READING BETWEEN THE LINES
By Lance Selfa | October 17, 2003 | Page 9
"TRADITIONAL DEBATES on the left about the value of electoral politics and the lesser evil pale in light of the need to defeat Bush and his congressional accomplices. The essential choice between elementary decency and unprecedented reaction need not be between political parties, but between a powerful movement for peace and justice on one side and Bush and his right-wing zealots on the other."
So reads "A Letter to the Left," signed by 43 prominent left activists and progressives from Noam Chomsky to Manning Marable, released September 23. Its message is clear: Bush's reactionary social policies and imperialist agenda are so threatening that "the left" must defeat him at the polls--in other words, support a Democrat.
The assumption driving this lesser evilism is that the Bush regime is wholly beyond the pale because it's in the thrall of a neoconservative clique--a sinister force that emerged from shadows of Washington think tanks to hijack U.S. foreign policy.
There's no doubt that Bush's foreign policy team is a nest for neoconservative hawks. But many of these people didn't emerge from the shadows. In fact, they emerged from the Democratic Party.
In a day when the Democrat establishment is pushing a retired general to inoculate it against charges that it's "soft on defense," it's easy to forget that the Democrats, from FDR to LBJ, were the main architects of modern U.S. imperialism. The crisis over the Vietnam War shattered this Democratic consensus and underpinned the 1972 candidacy of Sen. George McGovern, who appealed to the antiwar movement.
Cold War liberal politicians, who combined liberal positions on social welfare issues with strong support for Cold War military spending, formed another piece of the Democratic establishment that rebelled against McGovern. The most prominent among these was U.S. Senator Henry (Scoop) Jackson of Washington--nicknamed the "senator from Boeing"--who mounted presidential runs in 1972 and 1976 based on his "strong on defense" positions.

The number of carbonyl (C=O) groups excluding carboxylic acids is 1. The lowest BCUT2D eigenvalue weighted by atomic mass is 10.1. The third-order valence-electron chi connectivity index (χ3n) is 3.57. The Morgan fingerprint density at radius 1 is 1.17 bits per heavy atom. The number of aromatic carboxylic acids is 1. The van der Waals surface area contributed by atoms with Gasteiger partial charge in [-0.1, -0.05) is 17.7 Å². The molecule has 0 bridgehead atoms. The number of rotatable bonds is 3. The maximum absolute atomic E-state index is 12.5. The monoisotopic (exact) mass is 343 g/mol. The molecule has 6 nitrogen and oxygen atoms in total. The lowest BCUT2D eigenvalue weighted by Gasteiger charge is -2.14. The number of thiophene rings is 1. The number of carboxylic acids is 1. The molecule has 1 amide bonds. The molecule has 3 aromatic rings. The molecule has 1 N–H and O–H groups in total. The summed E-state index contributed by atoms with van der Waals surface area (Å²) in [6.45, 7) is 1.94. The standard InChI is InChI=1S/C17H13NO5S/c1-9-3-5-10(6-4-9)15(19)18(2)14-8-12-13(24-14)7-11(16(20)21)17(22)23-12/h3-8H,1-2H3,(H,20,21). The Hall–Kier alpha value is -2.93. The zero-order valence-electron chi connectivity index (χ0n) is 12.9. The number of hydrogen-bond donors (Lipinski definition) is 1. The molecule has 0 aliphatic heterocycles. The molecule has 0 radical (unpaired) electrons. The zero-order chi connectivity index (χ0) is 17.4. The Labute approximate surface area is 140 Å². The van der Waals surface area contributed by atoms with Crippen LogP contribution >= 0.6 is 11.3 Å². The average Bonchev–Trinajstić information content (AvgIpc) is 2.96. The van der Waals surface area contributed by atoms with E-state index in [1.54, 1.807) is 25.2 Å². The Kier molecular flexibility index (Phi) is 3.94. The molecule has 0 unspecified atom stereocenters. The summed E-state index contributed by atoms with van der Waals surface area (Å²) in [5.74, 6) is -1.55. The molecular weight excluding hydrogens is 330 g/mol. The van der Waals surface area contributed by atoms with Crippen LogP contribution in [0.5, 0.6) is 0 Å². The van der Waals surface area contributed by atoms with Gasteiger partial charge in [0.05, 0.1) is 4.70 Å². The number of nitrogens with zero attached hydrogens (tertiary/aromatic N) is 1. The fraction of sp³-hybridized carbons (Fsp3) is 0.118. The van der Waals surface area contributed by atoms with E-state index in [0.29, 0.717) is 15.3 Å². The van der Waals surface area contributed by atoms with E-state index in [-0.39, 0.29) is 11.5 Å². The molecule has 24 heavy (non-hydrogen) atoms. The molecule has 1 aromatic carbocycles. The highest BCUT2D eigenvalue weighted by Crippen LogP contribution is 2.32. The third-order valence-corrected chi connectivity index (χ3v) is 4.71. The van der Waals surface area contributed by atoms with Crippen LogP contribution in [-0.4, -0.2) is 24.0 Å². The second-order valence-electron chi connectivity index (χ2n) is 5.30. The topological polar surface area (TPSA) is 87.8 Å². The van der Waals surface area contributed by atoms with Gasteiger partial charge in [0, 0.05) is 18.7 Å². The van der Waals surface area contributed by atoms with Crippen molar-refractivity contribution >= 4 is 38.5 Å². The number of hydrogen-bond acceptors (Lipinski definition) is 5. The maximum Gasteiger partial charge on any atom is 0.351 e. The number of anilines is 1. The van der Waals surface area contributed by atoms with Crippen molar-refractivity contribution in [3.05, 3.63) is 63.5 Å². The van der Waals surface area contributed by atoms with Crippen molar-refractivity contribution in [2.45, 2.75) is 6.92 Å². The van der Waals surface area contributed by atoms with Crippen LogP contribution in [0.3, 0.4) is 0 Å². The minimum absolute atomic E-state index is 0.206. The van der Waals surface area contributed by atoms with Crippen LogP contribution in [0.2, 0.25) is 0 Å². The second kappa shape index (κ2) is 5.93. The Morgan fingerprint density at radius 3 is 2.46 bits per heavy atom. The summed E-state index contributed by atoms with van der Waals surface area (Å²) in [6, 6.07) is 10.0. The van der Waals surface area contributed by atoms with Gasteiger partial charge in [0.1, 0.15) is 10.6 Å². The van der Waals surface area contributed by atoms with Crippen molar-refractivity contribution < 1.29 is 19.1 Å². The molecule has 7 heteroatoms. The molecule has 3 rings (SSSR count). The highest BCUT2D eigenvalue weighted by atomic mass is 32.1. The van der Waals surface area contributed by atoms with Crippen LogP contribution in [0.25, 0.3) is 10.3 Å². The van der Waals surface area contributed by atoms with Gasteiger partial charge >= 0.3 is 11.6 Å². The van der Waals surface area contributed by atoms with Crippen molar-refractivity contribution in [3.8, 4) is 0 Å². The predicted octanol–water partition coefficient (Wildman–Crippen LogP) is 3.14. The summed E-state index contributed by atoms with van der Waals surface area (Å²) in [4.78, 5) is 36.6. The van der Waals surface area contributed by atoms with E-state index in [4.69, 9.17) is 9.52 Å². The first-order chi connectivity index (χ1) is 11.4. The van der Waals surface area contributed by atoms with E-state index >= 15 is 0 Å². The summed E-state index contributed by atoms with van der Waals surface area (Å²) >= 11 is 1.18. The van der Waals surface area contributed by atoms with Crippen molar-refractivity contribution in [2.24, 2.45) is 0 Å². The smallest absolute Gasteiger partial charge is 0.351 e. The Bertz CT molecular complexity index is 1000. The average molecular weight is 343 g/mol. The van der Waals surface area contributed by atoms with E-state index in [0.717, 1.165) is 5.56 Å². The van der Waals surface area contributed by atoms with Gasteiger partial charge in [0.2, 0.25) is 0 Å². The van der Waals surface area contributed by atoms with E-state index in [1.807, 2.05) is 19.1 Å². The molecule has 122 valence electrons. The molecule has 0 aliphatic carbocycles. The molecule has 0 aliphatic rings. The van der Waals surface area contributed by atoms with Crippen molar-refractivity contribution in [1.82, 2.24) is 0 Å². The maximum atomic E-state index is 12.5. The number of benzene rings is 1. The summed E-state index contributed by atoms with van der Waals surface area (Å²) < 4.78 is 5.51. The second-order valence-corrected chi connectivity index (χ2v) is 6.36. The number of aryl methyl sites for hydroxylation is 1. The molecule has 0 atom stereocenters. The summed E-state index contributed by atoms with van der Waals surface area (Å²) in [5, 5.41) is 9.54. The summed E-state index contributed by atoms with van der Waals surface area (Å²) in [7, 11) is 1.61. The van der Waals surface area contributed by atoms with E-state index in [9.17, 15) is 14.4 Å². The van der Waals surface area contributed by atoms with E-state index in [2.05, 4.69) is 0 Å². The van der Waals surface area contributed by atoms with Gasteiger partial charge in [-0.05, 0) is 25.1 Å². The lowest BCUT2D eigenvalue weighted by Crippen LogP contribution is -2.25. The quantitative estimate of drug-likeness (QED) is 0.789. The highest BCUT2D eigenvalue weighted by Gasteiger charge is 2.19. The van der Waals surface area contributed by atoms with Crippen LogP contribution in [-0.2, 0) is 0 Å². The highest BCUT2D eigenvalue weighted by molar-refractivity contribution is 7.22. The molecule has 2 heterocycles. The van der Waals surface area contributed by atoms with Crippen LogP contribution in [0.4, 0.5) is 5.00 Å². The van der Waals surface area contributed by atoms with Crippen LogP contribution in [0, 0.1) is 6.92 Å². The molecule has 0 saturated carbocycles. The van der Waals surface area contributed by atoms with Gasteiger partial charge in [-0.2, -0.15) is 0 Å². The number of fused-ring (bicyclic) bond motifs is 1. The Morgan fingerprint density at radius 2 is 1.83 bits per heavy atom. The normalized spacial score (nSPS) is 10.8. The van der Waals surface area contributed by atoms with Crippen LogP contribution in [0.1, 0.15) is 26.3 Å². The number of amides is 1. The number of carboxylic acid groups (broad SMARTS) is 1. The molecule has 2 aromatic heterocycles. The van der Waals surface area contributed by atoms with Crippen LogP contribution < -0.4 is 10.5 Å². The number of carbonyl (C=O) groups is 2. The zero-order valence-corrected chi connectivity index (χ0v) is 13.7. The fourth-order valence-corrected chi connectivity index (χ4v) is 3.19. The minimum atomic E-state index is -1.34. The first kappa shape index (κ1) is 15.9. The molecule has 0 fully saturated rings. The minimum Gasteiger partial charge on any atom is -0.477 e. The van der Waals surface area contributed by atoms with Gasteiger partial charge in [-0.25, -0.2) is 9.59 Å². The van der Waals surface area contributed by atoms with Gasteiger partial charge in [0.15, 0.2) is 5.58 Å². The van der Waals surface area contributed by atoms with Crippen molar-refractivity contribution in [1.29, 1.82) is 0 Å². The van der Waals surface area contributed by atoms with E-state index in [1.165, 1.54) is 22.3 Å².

McGovern's landslide defeat in 1972 solidified the image of "soft-on-defense" Democrats. The McGovern campaign and its aftermath is the story of the origins of the "neoconservatives" that most observers today believe to be the intellectual godparents of the Bush Doctrine.
Almost all of the leading figures among today's foreign policy neocons emerged from the "Scoop Jackson" wing of the Democratic Party. Another source of neocon support was the State Department's corruption of the AFL-CIO that funded union crusades against "communism" across the Third World.
They found a home in the Reaganite Republican Party that came to power launching a New Cold War with the USSR. Richard Perle, the "prince of darkness" on today's Defense Policy Board, began his Washington career on Jackson's staff.
Defense Policy Board member R. James Woolsey III, a Washington lawyer who served in the Carter administration and spent two years as Bill Clinton's first CIA director, was one of the most fanatical supporters of the theory that Iraq was behind the September 11 attacks. Former Iran-contra criminal Elliott Abrams, the administration's current director of Middle East policy, is a former staffer for Jackson and a former member of Social Democrats USA, the organization that supplied much of the cadre of the "AFL-CIA" escapades in the Third World.
Another letterhead organization emerging from the Scoop Jackson wing of the Democratic Party, the Coalition for a Democratic Majority, included among its members major figures in the Clinton-Gore administration: Les Aspin, Clinton's first Defense Secretary; Woolsey; New Mexico Gov. Bill Richardson, Clinton's energy secretary and United Nations ambassador; Henry Cisneros, Clinton's housing secretary; and Lloyd Bentsen, Clinton's first treasury secretary.
One adviser to "antiwar candidate" Howard Dean is Danny Sebright, vice president of the consulting group of former Defense Secretary William Cohen (a Republican). Before he signed on with Cohen and Dean, Sebright had a hand in directing the war in Afghanistan from his perch in the Bush Defense Department.
U.S. imperialism is a bipartisan project, with its ideological warriors accepted from both major parties. Getting rid of Bush in favor of a Democrat won't change that.